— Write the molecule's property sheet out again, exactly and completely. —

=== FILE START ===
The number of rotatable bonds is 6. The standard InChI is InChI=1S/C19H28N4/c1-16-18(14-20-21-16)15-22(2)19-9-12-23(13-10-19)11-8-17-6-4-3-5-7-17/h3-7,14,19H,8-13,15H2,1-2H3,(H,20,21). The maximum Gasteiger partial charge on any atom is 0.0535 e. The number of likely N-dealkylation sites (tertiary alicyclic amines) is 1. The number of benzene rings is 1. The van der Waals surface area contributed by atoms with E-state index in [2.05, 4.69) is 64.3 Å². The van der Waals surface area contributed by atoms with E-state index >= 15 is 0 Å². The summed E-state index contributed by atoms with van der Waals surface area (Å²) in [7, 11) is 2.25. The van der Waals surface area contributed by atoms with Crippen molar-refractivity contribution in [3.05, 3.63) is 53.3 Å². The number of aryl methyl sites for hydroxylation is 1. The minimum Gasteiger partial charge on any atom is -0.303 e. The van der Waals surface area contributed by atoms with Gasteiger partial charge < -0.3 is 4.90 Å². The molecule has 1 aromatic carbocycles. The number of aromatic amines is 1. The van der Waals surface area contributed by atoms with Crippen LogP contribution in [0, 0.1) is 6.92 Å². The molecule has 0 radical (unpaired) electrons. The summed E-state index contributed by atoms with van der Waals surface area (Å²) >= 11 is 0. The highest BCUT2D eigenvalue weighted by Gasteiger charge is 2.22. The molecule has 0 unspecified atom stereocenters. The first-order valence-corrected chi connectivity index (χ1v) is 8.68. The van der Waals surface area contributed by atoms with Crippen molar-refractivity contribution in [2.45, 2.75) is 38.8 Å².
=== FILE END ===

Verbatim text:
The number of rotatable bonds is 6. The standard InChI is InChI=1S/C19H28N4/c1-16-18(14-20-21-16)15-22(2)19-9-12-23(13-10-19)11-8-17-6-4-3-5-7-17/h3-7,14,19H,8-13,15H2,1-2H3,(H,20,21). The maximum Gasteiger partial charge on any atom is 0.0535 e. The number of likely N-dealkylation sites (tertiary alicyclic amines) is 1. The number of benzene rings is 1. The van der Waals surface area contributed by atoms with E-state index in [2.05, 4.69) is 64.3 Å². The van der Waals surface area contributed by atoms with E-state index >= 15 is 0 Å². The summed E-state index contributed by atoms with van der Waals surface area (Å²) in [7, 11) is 2.25. The van der Waals surface area contributed by atoms with Crippen molar-refractivity contribution in [3.05, 3.63) is 53.3 Å². The number of aryl methyl sites for hydroxylation is 1. The minimum Gasteiger partial charge on any atom is -0.303 e. The van der Waals surface area contributed by atoms with Gasteiger partial charge < -0.3 is 4.90 Å². The molecule has 1 aromatic carbocycles. The number of aromatic amines is 1. The van der Waals surface area contributed by atoms with Crippen LogP contribution in [0, 0.1) is 6.92 Å². The molecule has 0 radical (unpaired) electrons. The summed E-state index contributed by atoms with van der Waals surface area (Å²) >= 11 is 0. The highest BCUT2D eigenvalue weighted by Gasteiger charge is 2.22. The molecule has 0 unspecified atom stereocenters. The first-order valence-corrected chi connectivity index (χ1v) is 8.68. The van der Waals surface area contributed by atoms with Crippen molar-refractivity contribution in [2.45, 2.75) is 38.8 Å².